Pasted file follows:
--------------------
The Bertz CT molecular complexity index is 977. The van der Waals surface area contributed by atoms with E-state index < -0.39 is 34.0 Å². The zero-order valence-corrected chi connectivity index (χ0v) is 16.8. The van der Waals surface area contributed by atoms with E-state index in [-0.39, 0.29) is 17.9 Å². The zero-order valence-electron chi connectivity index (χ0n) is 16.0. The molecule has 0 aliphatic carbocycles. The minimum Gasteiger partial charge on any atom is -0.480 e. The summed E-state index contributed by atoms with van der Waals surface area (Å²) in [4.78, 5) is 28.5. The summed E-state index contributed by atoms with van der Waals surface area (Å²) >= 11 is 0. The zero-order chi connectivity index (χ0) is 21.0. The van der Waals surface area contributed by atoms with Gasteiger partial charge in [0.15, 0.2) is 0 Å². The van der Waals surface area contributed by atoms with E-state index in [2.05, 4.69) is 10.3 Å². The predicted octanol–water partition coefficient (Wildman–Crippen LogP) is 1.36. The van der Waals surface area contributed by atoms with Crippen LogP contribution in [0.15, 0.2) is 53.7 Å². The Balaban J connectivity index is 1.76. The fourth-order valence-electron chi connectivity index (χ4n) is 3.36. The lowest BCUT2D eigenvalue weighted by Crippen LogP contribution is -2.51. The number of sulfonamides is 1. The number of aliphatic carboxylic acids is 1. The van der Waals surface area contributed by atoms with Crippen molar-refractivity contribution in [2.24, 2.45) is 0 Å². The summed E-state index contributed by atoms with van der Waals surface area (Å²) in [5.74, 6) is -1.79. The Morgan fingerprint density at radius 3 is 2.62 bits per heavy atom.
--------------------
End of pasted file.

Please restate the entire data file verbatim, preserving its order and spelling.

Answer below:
The Bertz CT molecular complexity index is 977. The van der Waals surface area contributed by atoms with E-state index < -0.39 is 34.0 Å². The zero-order valence-corrected chi connectivity index (χ0v) is 16.8. The van der Waals surface area contributed by atoms with E-state index in [-0.39, 0.29) is 17.9 Å². The zero-order valence-electron chi connectivity index (χ0n) is 16.0. The molecule has 0 aliphatic carbocycles. The minimum Gasteiger partial charge on any atom is -0.480 e. The summed E-state index contributed by atoms with van der Waals surface area (Å²) in [4.78, 5) is 28.5. The summed E-state index contributed by atoms with van der Waals surface area (Å²) >= 11 is 0. The zero-order chi connectivity index (χ0) is 21.0. The van der Waals surface area contributed by atoms with Gasteiger partial charge in [0.15, 0.2) is 0 Å². The van der Waals surface area contributed by atoms with E-state index in [2.05, 4.69) is 10.3 Å². The predicted octanol–water partition coefficient (Wildman–Crippen LogP) is 1.36. The van der Waals surface area contributed by atoms with Crippen LogP contribution in [0.15, 0.2) is 53.7 Å². The Balaban J connectivity index is 1.76. The fourth-order valence-electron chi connectivity index (χ4n) is 3.36. The lowest BCUT2D eigenvalue weighted by Crippen LogP contribution is -2.51. The number of sulfonamides is 1. The number of aliphatic carboxylic acids is 1. The van der Waals surface area contributed by atoms with Crippen molar-refractivity contribution in [2.24, 2.45) is 0 Å². The summed E-state index contributed by atoms with van der Waals surface area (Å²) in [5.74, 6) is -1.79. The Morgan fingerprint density at radius 3 is 2.62 bits per heavy atom.